Sweet tooth? No problem. How about hot, fried, funnel cakes - crispy on the outside and tender inside, sprinkled with powdered sugar or slathered with white icing? Too rich? There is always kettle corn, ice cream, and fudge!

The above are just snacks. For a full blown meal there are restaurants that specialize in barbecue, salads, fried chicken, grilled food, and home cooking.

It is a good thing that the City is hilly. After all that eating I need to walk. At any given moment a “skit” might commence right in front of you. Seems that the citizens of SDC are always having to create a scene!

When you need to give your feet a rest, there are several shows to see that are included with the price of your ticket. My favorite is the Saloon show. All of them are fun and safe for the kids. Another fun thing to do is ride the train and be part of the “Great Train Robbery.”

Back in the day, my kids loved the rides. Now I just sit and watch the other parents run behind their children. How I would love to be able to sit all those young parents down and tell them to enjoy these days. I know I did.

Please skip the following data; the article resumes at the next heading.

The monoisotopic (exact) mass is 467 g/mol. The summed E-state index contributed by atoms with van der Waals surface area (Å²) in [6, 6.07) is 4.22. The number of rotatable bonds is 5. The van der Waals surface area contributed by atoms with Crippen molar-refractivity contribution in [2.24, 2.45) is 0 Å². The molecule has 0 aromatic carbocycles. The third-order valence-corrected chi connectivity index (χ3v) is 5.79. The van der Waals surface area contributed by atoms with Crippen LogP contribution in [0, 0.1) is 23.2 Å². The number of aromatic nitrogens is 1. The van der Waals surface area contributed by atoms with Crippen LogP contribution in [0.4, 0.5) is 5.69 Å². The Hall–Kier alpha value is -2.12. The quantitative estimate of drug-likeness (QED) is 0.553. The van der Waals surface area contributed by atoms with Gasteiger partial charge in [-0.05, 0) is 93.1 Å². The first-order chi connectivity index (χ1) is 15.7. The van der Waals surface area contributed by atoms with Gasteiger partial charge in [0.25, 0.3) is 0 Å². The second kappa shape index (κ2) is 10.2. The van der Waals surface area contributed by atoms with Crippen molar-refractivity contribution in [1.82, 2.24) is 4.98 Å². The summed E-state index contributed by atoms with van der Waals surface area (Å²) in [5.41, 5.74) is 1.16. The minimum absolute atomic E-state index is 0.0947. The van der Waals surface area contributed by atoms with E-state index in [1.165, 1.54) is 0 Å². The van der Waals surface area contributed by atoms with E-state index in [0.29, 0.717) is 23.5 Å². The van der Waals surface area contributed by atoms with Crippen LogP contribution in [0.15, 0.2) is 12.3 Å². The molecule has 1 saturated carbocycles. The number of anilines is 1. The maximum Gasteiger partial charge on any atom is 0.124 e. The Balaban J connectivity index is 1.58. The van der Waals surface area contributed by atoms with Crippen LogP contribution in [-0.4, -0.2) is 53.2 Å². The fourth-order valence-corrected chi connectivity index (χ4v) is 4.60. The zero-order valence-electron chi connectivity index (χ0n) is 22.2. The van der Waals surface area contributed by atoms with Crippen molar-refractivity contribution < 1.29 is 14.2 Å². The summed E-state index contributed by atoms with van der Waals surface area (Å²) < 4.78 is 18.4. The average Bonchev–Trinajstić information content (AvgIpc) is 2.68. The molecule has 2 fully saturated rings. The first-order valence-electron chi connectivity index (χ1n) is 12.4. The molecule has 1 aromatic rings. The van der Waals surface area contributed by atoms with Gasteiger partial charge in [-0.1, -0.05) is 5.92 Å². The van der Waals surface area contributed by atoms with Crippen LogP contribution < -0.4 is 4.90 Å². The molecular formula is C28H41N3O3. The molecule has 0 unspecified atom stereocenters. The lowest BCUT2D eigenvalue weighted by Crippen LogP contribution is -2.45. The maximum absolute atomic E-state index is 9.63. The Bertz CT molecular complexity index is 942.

If rides aren’t your thing, then shop! From clothing to furniture, there is something for everyone. If shopping isn’t your thing, then people watch. It is mind-blowing to see so many different kinds of faces and bodies, and yet we are also the same.

Nature is another big draw for me. The City is nestled in the trees and hills and great care has been taken to preserve the integrity of history as much as possible.

Oh, I forgot the cave! Explore Marvel Cave. In case of a hot fall day, it is a cool respite.


  • If you are going to ride the rides, plan on getting wet. Wear something that dries fast.
  • If you go to the city after 3:00 the next day is free.
  • Decide on a meeting point. The City is big and crowded. We always had our kids check in with us every thirty minutes. (Of course, this was before cell phones. Still it is a good idea)
  • There are strollers to rent.